Like Jonathan Franzen’s The Corrections and Chad Harbach’s The Art of Fielding, The Nix (by Writers’ Week–bound author Nathan Hill) has had a certain hype surrounding it as a great modern American novel.
Whether it will have the lasting effect of Franzen’s 2001 family epic or will disappear from public consciousness like Harbach’s, albeit brilliant, sporting and literature tome is unclear, but what is clear is that Hill has written a zeitgeist–capturing American novel that is made all the more relevant by the presidential election of the right wing populist Trump.
Beginning like a multi–generational American family epic in the tradition of The Corrections and Franzen’s follow–up Freedom, The Nix tells the story of Samuel Andresen–Anderson, a struggling writer who hasn’t been able to deliver his debut novel after a well–received short story and generous advance that he has spent.
Instead of being a great American writer, he teaches literature at a college and spends his free time playing the World of Warcraft–like World of Elfscape. Then he gets a call from his agent who tells him that his mother (Faye), who he hasn’t spoken to in decades after she left Samuel and his dad when he was young, is in trouble. She is all over the news, although Samuel hasn’t noticed due to his online gaming world, as she attacked a populist far right wing presidential candidate. Since Samuel hasn’t delivered his promised novel, he has a new task: to write an expose of his mother.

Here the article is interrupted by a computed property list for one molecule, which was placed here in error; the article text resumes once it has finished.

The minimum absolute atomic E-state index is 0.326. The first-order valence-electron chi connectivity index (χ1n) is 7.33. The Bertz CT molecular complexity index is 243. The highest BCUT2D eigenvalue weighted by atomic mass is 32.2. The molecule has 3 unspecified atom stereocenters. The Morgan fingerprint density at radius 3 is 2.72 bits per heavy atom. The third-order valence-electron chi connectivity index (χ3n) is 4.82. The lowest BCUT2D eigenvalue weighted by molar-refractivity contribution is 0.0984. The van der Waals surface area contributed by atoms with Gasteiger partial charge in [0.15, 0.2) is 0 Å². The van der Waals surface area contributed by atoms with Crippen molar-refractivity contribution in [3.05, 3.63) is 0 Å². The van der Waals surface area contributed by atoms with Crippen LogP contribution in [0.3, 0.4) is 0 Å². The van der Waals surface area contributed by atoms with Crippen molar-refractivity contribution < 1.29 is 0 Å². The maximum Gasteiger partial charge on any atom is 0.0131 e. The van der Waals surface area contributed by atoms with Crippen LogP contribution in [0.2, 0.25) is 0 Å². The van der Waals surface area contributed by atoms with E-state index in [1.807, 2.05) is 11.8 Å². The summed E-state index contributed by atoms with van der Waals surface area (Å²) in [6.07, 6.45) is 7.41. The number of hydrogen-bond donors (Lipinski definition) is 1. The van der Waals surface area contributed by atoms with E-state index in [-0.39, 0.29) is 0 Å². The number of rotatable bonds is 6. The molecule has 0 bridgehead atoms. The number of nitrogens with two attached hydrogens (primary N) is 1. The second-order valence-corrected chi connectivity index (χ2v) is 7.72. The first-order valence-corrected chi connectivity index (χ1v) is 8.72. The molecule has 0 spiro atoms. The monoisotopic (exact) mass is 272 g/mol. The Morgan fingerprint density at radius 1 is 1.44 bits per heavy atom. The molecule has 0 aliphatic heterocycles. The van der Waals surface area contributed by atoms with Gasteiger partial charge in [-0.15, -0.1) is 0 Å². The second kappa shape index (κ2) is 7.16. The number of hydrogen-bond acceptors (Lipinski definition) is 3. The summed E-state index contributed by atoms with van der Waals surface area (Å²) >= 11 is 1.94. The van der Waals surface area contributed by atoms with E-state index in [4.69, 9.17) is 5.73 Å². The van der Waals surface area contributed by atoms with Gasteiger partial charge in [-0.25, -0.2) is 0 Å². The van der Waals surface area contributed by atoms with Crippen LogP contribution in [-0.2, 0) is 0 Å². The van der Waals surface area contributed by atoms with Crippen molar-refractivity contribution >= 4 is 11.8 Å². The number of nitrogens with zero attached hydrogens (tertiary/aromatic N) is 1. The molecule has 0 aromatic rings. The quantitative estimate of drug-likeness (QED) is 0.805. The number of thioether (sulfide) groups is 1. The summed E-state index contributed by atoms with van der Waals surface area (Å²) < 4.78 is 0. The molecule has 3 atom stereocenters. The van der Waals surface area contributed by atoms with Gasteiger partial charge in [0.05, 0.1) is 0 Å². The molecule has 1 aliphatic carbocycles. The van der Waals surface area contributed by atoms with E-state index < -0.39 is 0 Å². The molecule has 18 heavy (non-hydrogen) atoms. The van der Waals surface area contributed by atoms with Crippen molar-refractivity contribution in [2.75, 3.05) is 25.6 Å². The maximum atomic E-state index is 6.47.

The novel switches from present day Chicago to Samuel’s childhood in the ‘80s to Faye’s childhood in the Mid West. But this isn’t Franzen–lite territory where Hill just delves into the family history archives. Hill has a few tricks up his sleeve by introducing new characters far removed from the Andresen–Anderson family and playing with form, as a few chapters are written like a choose–your–own–adventure story.
The Nix excels after Samuel discovers more about his mother’s lost month that was spent at a university in Chicago in 1968 which lands her in the middle of the riots during the 1968 Chicago Democratic National Convention and the hippie revolution movement.
Part family drama and part dark and comical look at America from the ‘50s American dream to the ‘60s counterculture movement to Occupy Wall Street and the rise of social media, The Nix is a fascinating journey through the last 50 years of America.
Author: Nathan Hill